Russia has unveiled an ambitious plan to build the world’s longest tunnel under the Bering Strait as part of a transport corridor linking Europe and America via Siberia and Alaska. The 64-mile (103km) tunnel would connect the far east of Russia with Alaska, opening up the prospect of a rail journey across three quarters of the globe from London to New York. The link would be twice as long as the Channel Tunnel connecting Britain and France. The tunnel across the international date line would be built in three sections through two islands in the Bering Strait and would link 6,000km (3,728 miles) of new railway lines. The tunnel alone would cost an estimated $10-12 billion to construct. Russian Railways is said to be examining the construction of a 3,500km route from Pravaya Lena, south of Yakutsk, to Uelen on the Bering Strait. The tunnel would connect this to a 2,000km line from Cape Prince of Wales, in West Alaska, to Fort Nelson, in Canada.
Now, since it ends up in BC you would have thought, perhaps, that local news sources might have picked it up. Not according to Google.
For one thing, the Port of Metro Vancouver continues to talk about expansion even though their case looks increasingly thin. After all we already face a rapidly changing world as the new Panama Canal and an ice free North West Passage both will cut shipping time and cost. While the UK press naturally likes the story of a round the world trip by train from London to New York, the real issue is going to be the movement of freight, especially containers, between the far east and the United States. This is the market that the Port thinks will expand. I think this in itself is a bit dubious, given the precarious nature of the US economy. But whatever the size of the market a direct train service from China to North America would drastically cut shipping times and by pass sea ports altogether. Moreover such a route could be electrified – and not just the bit under the Strait – meaning it would cut dependence on increasingly scarce and expensive oil for transportation.
For BC a direct rail link also means that our exports of coal, lumber and oil could also start moving by train – but I think that is less likely given the fact that these lower value cargoes are more cost than time sensitive.
But in any event it really does show how sensitive transportation forecasts are to assumptions. And you can be sure that a trans Bering Strait tunnel was not included in any of the Gateway’s forecasts.
The following is an edited version of a message I got in the email this morning. I have reduced its coverage to BC events but left in the links in case anyone living further afield is interested.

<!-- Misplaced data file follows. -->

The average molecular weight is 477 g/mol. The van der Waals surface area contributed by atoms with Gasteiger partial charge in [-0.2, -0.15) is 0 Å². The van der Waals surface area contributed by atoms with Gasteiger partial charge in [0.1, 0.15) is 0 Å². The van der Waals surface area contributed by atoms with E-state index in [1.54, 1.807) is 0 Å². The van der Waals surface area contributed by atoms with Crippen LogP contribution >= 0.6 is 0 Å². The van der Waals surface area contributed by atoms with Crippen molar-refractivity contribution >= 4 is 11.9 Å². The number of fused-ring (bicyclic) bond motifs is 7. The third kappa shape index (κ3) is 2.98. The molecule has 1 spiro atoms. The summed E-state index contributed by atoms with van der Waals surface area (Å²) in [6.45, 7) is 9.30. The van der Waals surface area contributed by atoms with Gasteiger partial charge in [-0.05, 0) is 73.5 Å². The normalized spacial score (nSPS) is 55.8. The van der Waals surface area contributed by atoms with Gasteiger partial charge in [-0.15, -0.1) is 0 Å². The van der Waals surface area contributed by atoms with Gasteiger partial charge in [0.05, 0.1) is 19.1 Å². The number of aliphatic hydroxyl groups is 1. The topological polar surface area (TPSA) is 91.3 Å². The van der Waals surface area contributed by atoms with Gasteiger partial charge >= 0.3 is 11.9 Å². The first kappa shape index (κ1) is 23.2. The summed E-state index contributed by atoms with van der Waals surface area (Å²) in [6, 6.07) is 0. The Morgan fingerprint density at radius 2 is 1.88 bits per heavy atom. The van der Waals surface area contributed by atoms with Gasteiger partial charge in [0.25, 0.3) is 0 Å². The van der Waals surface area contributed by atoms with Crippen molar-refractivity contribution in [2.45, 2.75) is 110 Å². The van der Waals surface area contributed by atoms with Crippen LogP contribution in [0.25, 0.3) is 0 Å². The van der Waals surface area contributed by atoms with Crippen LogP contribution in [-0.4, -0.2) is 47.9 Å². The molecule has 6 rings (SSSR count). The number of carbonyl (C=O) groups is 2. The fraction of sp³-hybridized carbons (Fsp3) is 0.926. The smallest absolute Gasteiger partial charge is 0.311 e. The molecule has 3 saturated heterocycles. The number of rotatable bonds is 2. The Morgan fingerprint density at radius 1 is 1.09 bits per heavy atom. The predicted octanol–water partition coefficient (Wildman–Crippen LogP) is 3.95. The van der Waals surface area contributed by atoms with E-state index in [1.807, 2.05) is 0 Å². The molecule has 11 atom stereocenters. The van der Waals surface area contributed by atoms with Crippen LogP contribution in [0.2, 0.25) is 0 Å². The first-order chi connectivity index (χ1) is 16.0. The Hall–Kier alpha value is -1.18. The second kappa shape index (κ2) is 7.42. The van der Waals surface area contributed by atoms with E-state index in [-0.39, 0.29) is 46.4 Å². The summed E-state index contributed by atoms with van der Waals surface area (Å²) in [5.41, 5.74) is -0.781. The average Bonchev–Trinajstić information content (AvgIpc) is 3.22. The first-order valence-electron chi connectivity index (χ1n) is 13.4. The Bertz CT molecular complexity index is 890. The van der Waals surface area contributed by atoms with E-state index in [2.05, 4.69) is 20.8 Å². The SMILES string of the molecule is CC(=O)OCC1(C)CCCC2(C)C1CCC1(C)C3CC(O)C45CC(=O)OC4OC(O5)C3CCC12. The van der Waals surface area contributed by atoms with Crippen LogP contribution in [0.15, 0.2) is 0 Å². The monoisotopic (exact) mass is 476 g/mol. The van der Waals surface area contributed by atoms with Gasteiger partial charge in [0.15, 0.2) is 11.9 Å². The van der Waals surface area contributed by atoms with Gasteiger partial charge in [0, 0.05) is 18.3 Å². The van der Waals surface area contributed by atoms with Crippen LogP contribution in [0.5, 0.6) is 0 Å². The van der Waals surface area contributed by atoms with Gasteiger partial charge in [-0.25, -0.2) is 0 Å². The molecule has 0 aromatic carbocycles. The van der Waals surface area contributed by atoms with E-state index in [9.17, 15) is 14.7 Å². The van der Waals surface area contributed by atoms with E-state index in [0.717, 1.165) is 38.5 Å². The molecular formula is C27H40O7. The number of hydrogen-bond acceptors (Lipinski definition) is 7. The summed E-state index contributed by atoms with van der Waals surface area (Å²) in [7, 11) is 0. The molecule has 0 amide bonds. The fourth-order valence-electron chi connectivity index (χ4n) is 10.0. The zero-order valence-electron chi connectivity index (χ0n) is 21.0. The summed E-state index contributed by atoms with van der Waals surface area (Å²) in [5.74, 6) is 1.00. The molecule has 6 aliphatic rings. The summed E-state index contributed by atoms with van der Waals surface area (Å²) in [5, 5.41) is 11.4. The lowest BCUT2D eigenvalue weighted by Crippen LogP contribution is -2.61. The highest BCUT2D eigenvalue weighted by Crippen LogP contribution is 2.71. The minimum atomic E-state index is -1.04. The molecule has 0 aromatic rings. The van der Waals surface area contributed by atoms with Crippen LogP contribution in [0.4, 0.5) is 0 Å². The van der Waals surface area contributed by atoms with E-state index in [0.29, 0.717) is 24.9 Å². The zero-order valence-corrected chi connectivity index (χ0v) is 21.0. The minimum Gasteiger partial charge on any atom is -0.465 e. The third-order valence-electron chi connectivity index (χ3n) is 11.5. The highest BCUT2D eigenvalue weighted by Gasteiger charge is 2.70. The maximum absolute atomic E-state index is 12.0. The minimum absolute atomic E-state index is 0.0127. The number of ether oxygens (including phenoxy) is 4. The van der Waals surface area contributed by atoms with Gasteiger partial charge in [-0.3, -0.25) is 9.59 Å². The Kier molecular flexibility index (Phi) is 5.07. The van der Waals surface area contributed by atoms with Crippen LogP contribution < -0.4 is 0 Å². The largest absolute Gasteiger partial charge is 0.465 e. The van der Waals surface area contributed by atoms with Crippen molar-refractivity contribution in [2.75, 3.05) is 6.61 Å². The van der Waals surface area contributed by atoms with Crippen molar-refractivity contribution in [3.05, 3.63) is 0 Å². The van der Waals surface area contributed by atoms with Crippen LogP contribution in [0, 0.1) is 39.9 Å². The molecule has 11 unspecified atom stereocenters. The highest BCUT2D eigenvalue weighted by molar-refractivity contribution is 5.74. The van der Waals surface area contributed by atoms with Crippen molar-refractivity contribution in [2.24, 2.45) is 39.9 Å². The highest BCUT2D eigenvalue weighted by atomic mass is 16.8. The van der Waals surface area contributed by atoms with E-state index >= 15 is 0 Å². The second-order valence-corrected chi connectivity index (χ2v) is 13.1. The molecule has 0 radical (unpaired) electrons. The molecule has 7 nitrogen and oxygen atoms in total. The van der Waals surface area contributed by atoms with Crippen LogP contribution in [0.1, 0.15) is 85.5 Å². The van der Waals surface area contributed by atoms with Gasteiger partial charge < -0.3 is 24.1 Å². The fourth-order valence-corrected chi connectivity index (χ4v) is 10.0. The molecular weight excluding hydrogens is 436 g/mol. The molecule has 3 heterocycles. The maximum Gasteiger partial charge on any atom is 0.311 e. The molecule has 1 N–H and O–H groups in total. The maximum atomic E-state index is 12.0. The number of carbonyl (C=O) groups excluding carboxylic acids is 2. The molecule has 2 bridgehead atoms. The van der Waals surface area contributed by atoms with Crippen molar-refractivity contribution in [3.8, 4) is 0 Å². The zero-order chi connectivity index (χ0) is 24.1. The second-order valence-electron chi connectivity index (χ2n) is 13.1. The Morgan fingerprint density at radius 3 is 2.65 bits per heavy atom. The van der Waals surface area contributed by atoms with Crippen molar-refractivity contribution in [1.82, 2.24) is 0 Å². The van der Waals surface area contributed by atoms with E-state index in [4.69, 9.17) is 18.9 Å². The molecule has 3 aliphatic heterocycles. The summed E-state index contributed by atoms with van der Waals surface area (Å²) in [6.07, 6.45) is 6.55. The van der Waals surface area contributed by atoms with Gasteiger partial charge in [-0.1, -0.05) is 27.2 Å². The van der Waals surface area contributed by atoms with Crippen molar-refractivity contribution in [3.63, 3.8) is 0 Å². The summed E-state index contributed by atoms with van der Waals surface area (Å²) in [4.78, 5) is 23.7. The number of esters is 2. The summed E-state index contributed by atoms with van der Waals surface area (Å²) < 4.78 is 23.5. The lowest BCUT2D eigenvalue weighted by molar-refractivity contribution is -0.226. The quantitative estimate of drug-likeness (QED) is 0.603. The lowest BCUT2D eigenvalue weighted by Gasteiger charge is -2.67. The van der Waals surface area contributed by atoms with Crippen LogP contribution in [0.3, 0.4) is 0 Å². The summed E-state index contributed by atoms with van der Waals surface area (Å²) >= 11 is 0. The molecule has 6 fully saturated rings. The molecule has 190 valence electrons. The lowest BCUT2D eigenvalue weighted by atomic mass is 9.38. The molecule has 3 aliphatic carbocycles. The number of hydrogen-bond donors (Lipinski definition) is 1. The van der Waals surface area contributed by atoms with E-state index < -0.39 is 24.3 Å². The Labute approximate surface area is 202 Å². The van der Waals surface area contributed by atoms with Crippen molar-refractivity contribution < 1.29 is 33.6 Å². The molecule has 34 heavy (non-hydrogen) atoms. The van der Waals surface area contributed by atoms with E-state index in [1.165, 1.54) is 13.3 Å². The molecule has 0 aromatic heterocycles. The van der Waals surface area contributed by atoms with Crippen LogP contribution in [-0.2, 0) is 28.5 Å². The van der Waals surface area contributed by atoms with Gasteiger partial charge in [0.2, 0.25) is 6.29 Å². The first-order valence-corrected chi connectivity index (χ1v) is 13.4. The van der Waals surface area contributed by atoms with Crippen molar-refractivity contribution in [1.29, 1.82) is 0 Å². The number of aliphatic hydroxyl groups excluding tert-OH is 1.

Below is another update from World Rivers Day chair
Mark Angelo, in the lead up to our seventh annual
World Rivers Day, slated for September 25th, 2011.
Greetings River Advocates,
Preparations are being made for World Rivers Day
on September 25th and some exciting events are
beginning to emerge for 2011!
Below is a small sampling of festivities from around the
world that are in the planning stages and many, many
more events will be included in future updates. We hope
you’ll consider organizing a Rivers Day event of your
own and globally, millions of people are expected
Thousands of events around the world are anticipated to
take place. Just a few examples;
New Westminster, BC - The Fraser River Discovery
Centre celebrates the opening of a major new exhibit
on the Heart of the Fraser at a special reception on the
evening of Sept. 23 in the run-up to Rivers Day. The
display focuses on efforts to protect the Hope to Mission
stretch of the Fraser, one of the most productive
stretches of river anywhere in the world. Contact
Vancouver, BC - Fraser Riverkeeper will be participating
for the 4th year in the Great Canadian Shoreline Cleanup
on September 24, 2011. Similar events are unnfolding
across Canada from Nova Scotia to Quebec and from
Prince edward Island to British Columbia. As part of both
BC and World Rivers Day, the Fraser Riverkeepers will
act as site coordinator for the cleanup of False Creek
East, which is a rocky beach near Science World.
Fraser Riverkeeper will also invite poets attending the
100,000 “Poets for Change” event in Vancouver that day
to take part of this action. The cleanup will go from noon
to two in the afternoon; contact - firstname.lastname@example.org
Salmon Arm, BC - join in a major celebration of the
Salmon River Delta, including music, feasting, a blessing
from First Nations’ elders, and a riverside trail walk.
Contact – Warren Bell, email@example.com
Port Angeles, Washington, USA - In the run-up to
Rivers Day, one of the most exciting and important dam
removals ever undertaken will commence as part of a
major river and fisheries restoration effort along
Washington’s Elwha River. A major science gathering
will take place on September 15 and the formal launch
of the dam decommissiong effort will take place Sept. 17.
In time for World Rivers Day, September 25, a new public
observation trail will be in place, as well as an interpretive